Take note of the Endpoint. This will be the address of your hosted website. This can be modified with the use of Route 53, but that’s for a different blog post. Click Save and you’re done. The endpoint for this demo can be seen at http://serverless-architecture.s3-website-us-west-2.amazonaws.com.
Preparing My Code
S3 hosting can be used with any type of static hosting. You can use a framework of folders and sub-folders, or just a single html page.
In most of my client-side development, I use a framework called Aurelia, with a module bundler called webpack. Because part of this blog deals with hosting a SPA framework, I have used Aurelia and Webpack here as well. So, to prepare for S3 hosting, I have packed up my entire site in a folder called
A lot of these files may not make sense, but there is one I want to point out. You can see the
index.html page. You’ll remember that, when setting up the bucket, we set our Index Document to be
index.html. So it’s pretty important that it exists. The basic idea is to have your code under a main folder.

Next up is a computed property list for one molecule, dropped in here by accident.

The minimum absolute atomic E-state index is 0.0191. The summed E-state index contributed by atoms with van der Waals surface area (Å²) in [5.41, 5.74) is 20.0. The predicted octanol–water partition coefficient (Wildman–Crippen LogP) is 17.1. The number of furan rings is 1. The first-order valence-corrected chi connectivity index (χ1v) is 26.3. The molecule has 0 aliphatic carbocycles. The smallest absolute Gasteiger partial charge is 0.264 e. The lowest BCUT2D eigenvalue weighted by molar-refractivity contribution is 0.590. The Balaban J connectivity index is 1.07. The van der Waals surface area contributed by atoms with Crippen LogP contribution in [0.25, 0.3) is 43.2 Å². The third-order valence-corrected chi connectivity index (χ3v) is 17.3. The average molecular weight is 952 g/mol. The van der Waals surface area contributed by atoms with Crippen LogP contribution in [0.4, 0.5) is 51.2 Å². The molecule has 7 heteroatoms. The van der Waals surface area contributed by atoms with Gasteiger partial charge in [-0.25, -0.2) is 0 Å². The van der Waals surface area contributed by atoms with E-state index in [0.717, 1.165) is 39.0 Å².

Getting My Code to My Bucket
Now that we have our hosting bucket in place, we need to get our code into our bucket. I will show you a couple of ways to do this.
The Easy Way
AWS provides an upload process to copy your files from your local computer to your bucket. This is a fairly simple process, but can be tedious when doing development iterations. To get started, click on your bucket name to go into your bucket. You will now see the contents of your bucket, which is nothing.
Let’s fix that. By clicking on the Upload button, AWS presents you with a dialog that will allow you to upload your files into the bucket. Using the AWS uploader, load the contents of your web directory into the root of the S3 bucket. When you are done, your index.html file, and all supporting files should be present in your bucket.
The Slightly Harder, But Much Better Way